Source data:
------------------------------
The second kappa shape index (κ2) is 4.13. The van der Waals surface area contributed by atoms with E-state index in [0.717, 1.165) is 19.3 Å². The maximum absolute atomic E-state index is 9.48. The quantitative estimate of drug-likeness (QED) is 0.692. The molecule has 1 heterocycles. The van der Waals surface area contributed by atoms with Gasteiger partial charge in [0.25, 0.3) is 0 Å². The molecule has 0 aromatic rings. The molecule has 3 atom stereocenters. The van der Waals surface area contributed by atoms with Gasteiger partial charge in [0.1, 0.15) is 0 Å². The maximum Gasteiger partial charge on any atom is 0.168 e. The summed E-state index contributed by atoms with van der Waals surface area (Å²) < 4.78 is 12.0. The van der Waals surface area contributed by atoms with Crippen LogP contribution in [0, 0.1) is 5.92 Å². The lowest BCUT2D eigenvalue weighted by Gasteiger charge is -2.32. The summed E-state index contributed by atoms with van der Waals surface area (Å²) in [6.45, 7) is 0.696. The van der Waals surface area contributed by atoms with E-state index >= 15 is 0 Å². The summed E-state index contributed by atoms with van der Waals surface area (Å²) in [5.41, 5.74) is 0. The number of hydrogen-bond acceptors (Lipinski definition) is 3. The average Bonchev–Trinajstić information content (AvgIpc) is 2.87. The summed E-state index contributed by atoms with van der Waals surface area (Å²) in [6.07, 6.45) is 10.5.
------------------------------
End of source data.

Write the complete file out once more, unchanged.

The second kappa shape index (κ2) is 4.13. The van der Waals surface area contributed by atoms with E-state index in [0.717, 1.165) is 19.3 Å². The maximum absolute atomic E-state index is 9.48. The quantitative estimate of drug-likeness (QED) is 0.692. The molecule has 1 heterocycles. The van der Waals surface area contributed by atoms with Gasteiger partial charge in [0.25, 0.3) is 0 Å². The molecule has 0 aromatic rings. The molecule has 3 atom stereocenters. The van der Waals surface area contributed by atoms with Gasteiger partial charge in [0.1, 0.15) is 0 Å². The maximum Gasteiger partial charge on any atom is 0.168 e. The summed E-state index contributed by atoms with van der Waals surface area (Å²) < 4.78 is 12.0. The van der Waals surface area contributed by atoms with Crippen LogP contribution in [0, 0.1) is 5.92 Å². The lowest BCUT2D eigenvalue weighted by Gasteiger charge is -2.32. The summed E-state index contributed by atoms with van der Waals surface area (Å²) in [6.45, 7) is 0.696. The van der Waals surface area contributed by atoms with E-state index >= 15 is 0 Å². The summed E-state index contributed by atoms with van der Waals surface area (Å²) in [5.41, 5.74) is 0. The number of hydrogen-bond acceptors (Lipinski definition) is 3. The average Bonchev–Trinajstić information content (AvgIpc) is 2.87. The summed E-state index contributed by atoms with van der Waals surface area (Å²) in [6.07, 6.45) is 10.5.